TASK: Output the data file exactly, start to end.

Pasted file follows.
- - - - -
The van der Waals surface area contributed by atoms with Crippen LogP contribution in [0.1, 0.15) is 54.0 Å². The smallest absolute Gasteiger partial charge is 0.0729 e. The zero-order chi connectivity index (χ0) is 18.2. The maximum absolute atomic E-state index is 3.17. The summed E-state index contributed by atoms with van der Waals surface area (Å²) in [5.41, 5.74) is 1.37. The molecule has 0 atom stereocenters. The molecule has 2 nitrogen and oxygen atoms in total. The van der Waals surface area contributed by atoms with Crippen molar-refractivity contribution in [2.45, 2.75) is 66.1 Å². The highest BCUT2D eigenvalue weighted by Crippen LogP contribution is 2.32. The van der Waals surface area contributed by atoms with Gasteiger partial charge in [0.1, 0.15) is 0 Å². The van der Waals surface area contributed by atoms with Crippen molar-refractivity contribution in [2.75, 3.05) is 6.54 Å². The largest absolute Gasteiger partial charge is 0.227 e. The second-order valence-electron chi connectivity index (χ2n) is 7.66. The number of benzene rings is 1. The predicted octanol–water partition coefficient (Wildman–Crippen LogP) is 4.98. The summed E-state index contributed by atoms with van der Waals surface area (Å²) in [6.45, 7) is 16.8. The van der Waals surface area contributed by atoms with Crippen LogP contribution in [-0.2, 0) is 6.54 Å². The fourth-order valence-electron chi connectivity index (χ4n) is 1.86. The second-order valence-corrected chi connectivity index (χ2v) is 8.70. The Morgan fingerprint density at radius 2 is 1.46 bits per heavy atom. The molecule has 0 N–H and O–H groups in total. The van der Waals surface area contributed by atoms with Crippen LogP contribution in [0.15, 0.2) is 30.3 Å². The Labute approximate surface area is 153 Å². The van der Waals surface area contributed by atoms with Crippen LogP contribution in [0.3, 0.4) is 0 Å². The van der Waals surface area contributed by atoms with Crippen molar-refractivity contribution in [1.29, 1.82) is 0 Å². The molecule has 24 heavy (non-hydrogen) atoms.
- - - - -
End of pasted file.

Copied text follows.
The van der Waals surface area contributed by atoms with Crippen LogP contribution in [0.1, 0.15) is 54.0 Å². The smallest absolute Gasteiger partial charge is 0.0729 e. The zero-order chi connectivity index (χ0) is 18.2. The maximum absolute atomic E-state index is 3.17. The summed E-state index contributed by atoms with van der Waals surface area (Å²) in [5.41, 5.74) is 1.37. The molecule has 0 atom stereocenters. The molecule has 2 nitrogen and oxygen atoms in total. The van der Waals surface area contributed by atoms with Crippen molar-refractivity contribution in [2.45, 2.75) is 66.1 Å². The highest BCUT2D eigenvalue weighted by Crippen LogP contribution is 2.32. The van der Waals surface area contributed by atoms with Gasteiger partial charge in [0.1, 0.15) is 0 Å². The van der Waals surface area contributed by atoms with Crippen molar-refractivity contribution in [2.75, 3.05) is 6.54 Å². The largest absolute Gasteiger partial charge is 0.227 e. The second-order valence-electron chi connectivity index (χ2n) is 7.66. The number of benzene rings is 1. The predicted octanol–water partition coefficient (Wildman–Crippen LogP) is 4.98. The summed E-state index contributed by atoms with van der Waals surface area (Å²) in [6.45, 7) is 16.8. The van der Waals surface area contributed by atoms with Crippen LogP contribution in [-0.2, 0) is 6.54 Å². The fourth-order valence-electron chi connectivity index (χ4n) is 1.86. The second-order valence-corrected chi connectivity index (χ2v) is 8.70. The Morgan fingerprint density at radius 2 is 1.46 bits per heavy atom. The molecule has 0 N–H and O–H groups in total. The van der Waals surface area contributed by atoms with Crippen LogP contribution in [0.15, 0.2) is 30.3 Å². The Labute approximate surface area is 153 Å². The van der Waals surface area contributed by atoms with Crippen LogP contribution in [0.3, 0.4) is 0 Å². The van der Waals surface area contributed by atoms with Crippen molar-refractivity contribution in [1.29, 1.82) is 0 Å². The molecule has 24 heavy (non-hydrogen) atoms.